"The bent reed he will not break, and the smoldering wick he will not quench. In faithfulness he carries out justice." ( Isaiah 42:3).
The only problem is:
Jesus still washed the feet of even Judas Iscariot in love and appreciation when he already knew he would betray him.
The only problem is:
When the crowds wanted to keep away from him the least, the unseen, the auxiliary spirits of the time- the children- he knelt down, humbling himself to embrace and exalt them.
Jesus always turned to the weak, the oppressed, the little ones. His heart confronted every kind of domination over one another, of exploitation and hardship. His heart was with those whom no one wanted to have and see.
The attitude of the Christian's heart.
Is it that of the warrior who goes to war against Satan?
Is it that of the passionate preacher who threatens the masses with hell?
Is it that of the leader who, in dominance and authority, gathers and shepherds his sheep, but does not feed, does not build up, does not heal?
Is it dominion that is commanded to us?
No. It is love.
It is serving and appreciating. It is loving care and attention. It is the covenant of the new heart, the new spirit, and the law written on the heart.
"And it comes to pass that he was reclining at table in his house, and many publicans and sinners were reclining at table with Jesus and his disciples, for there were many, and they followed him. 16 And when the scribes of the Pharisees saw him eating with sinners and tax collectors, they said to his disciples, With tax collectors and sinners does he eat? 17 And Jesus heard it, and says to them: It is not the strong who need a physician, but the sick. I have not come to call the righteous, but sinners." (Mark 2:17)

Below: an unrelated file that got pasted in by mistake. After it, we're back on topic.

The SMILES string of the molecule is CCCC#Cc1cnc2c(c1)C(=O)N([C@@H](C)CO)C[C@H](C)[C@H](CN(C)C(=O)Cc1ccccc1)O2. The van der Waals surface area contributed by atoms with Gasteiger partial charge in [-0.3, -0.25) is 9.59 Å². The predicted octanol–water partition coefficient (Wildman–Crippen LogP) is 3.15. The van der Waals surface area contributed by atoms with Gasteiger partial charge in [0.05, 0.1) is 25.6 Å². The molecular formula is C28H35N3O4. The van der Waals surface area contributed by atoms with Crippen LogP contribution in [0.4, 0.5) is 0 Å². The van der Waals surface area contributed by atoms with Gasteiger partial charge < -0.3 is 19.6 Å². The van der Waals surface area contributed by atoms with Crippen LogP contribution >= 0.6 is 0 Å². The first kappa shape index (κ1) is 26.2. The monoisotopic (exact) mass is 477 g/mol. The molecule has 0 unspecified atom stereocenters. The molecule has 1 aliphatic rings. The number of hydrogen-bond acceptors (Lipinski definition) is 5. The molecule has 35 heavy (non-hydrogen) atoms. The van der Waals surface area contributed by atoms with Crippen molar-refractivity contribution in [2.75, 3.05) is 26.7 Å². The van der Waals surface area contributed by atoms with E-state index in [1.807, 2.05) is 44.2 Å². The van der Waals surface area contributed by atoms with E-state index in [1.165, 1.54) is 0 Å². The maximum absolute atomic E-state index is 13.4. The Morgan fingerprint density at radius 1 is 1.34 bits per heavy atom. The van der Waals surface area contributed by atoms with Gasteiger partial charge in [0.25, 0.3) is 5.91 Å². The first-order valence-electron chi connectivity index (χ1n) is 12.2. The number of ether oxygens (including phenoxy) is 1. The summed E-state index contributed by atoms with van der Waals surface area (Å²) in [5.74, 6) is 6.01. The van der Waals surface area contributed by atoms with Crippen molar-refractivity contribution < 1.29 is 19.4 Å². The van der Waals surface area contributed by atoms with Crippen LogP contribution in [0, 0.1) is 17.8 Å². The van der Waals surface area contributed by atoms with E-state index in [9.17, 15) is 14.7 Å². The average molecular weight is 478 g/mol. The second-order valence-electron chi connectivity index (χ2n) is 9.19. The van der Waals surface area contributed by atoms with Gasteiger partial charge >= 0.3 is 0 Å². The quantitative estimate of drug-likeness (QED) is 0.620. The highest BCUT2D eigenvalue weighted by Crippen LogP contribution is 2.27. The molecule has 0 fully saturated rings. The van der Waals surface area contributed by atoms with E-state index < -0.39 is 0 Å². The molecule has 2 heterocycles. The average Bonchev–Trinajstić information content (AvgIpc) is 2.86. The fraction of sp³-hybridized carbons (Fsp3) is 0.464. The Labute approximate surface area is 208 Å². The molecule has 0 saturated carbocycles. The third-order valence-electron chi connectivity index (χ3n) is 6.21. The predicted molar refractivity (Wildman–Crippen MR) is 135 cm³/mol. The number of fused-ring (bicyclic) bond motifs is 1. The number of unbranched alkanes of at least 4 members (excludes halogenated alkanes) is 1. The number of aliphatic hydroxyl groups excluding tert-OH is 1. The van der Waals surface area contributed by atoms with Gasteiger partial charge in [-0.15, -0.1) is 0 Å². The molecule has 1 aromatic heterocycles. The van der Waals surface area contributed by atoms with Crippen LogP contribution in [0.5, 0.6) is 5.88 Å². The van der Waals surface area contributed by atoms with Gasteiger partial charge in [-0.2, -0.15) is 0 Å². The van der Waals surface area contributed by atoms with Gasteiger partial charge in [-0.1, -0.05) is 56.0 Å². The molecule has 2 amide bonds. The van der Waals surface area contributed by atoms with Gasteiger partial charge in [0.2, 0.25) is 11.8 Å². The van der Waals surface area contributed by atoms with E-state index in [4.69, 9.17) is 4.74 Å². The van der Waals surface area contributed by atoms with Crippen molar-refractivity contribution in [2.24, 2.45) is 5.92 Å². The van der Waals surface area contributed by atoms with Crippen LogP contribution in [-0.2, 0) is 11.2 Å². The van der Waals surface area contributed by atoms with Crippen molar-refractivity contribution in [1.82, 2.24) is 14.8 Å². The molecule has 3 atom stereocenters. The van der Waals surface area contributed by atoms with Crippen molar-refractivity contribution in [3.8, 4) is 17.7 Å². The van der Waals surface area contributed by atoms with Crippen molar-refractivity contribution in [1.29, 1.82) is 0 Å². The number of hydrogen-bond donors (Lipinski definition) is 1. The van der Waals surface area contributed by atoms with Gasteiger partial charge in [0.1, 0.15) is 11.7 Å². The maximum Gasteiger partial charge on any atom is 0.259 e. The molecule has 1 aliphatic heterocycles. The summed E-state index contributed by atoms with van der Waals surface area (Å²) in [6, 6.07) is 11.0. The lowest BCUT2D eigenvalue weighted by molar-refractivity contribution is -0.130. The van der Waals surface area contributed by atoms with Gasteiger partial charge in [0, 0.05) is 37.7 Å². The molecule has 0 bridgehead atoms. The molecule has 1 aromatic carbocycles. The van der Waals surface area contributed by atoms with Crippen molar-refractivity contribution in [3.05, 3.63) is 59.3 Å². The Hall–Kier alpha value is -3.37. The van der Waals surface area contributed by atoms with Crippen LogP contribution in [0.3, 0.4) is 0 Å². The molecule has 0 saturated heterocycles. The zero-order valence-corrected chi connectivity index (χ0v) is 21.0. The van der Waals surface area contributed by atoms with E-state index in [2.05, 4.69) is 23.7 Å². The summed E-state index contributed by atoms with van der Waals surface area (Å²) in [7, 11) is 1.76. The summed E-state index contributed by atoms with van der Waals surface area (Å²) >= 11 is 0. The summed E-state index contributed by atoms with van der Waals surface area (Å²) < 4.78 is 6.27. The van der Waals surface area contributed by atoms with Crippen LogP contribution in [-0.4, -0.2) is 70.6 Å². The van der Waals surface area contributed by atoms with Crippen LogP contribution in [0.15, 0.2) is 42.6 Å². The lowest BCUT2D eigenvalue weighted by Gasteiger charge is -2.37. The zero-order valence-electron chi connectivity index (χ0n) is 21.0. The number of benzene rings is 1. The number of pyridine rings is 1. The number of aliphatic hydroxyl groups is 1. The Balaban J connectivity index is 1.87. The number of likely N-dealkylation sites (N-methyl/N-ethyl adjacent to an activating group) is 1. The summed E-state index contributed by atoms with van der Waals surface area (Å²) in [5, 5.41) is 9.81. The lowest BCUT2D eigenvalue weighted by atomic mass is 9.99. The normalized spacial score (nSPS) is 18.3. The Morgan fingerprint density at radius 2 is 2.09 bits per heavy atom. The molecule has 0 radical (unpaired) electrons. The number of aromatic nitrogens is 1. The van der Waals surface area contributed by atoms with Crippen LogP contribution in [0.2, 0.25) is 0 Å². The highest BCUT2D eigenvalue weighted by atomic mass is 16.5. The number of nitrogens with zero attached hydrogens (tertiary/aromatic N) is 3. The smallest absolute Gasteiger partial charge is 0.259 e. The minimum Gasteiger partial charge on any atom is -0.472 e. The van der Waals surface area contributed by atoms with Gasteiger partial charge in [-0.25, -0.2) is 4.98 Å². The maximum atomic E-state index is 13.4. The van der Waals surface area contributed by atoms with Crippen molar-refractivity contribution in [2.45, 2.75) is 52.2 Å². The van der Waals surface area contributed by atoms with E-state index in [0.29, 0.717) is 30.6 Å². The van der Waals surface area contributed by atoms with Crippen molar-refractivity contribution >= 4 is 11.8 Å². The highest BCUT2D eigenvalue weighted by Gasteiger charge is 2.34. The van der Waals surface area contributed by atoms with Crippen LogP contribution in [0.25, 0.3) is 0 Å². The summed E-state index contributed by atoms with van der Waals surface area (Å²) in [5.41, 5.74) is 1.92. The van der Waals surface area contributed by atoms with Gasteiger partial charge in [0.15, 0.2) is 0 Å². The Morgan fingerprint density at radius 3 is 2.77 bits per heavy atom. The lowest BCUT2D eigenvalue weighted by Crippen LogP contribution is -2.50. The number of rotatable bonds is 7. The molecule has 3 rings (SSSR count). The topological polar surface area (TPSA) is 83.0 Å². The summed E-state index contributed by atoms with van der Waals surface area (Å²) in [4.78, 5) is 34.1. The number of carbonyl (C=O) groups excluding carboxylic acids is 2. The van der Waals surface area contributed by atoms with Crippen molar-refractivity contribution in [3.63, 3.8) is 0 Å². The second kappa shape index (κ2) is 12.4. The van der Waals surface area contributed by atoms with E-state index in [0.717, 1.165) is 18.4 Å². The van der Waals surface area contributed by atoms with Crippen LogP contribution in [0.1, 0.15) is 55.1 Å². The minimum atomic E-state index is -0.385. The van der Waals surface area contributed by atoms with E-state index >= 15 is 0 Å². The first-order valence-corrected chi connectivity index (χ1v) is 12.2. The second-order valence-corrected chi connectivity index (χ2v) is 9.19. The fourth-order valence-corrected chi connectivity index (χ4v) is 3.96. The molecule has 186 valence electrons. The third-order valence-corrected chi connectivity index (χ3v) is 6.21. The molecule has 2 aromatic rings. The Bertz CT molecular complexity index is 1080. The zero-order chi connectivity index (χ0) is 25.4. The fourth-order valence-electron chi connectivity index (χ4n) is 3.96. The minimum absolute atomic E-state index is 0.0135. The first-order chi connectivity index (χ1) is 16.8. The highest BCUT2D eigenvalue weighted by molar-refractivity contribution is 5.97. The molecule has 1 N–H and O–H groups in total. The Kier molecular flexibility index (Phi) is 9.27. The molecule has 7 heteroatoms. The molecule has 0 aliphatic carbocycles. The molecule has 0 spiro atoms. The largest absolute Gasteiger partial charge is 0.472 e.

Does this passage actually mean that the scribes and Pharisees were justified by Jesus at this point?
Oh, no, nothing could be further from the truth!
But they were the ones who were so self-righteous, who were so convinced they were doing everything right, that they assumed they had no need of the Savior. They thought there was no fault and no falling in them. They exalted themselves above the outcasts and marginalized in immoderate arrogance. They were the ones who were the most lost of all.
This week Zion's Daughter is about keeping the heart.
Holy Week offers so much revelation about the disciples' heart attitudes than any other. And in many, we may mirror ourselves.
So accompany me through Holy Week- with quiet steps. May our hearts be refocused on the one who is really at stake:
To Jesus. To the Savior of us all. To the Son of God who laid down his life for those he calls his friends.
Today I close with a prayer for all of us.
Abba, dear Father. We come before you wrapped in the grace and righteousness of your Son Jesus. We thank you for all that you have given us in him. Our heart is often not undivided. Our own striving,our urge to control things, situations and people is often overflowing. We often lose sight of you, lose sight of who you have revealed yourself to us in. We debate so much about Him that we forget what He is like. We argue with each other so fanatically that we forget that our heart belongs to him. We lose sight of what it is all about. We give you our heart, and we ask you to reorient us, to fill us anew with the Holy Spirit. We ask you to take all weapons from our hands, so that we can come before the cross of Jesus again, unadulterated and as we are. We ask that your mercy and grace, your love and acceptance fill us. We ask for your truth, peace and wisdom this week. Lead us into genuine repentance where we have lost our way. Lead us into genuine grace and joy where we will celebrate the miracle of resurrection. And let our hearts rest in you, Lord, turn our gaze back to you- so that all hardship and struggle can depart from us. Thank you for everything, Father, thank you for everything, Jesus. Let our heart belong to you alone. In your name, Jesus. We love you. Amen.
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Sibylle/Daughter of Zion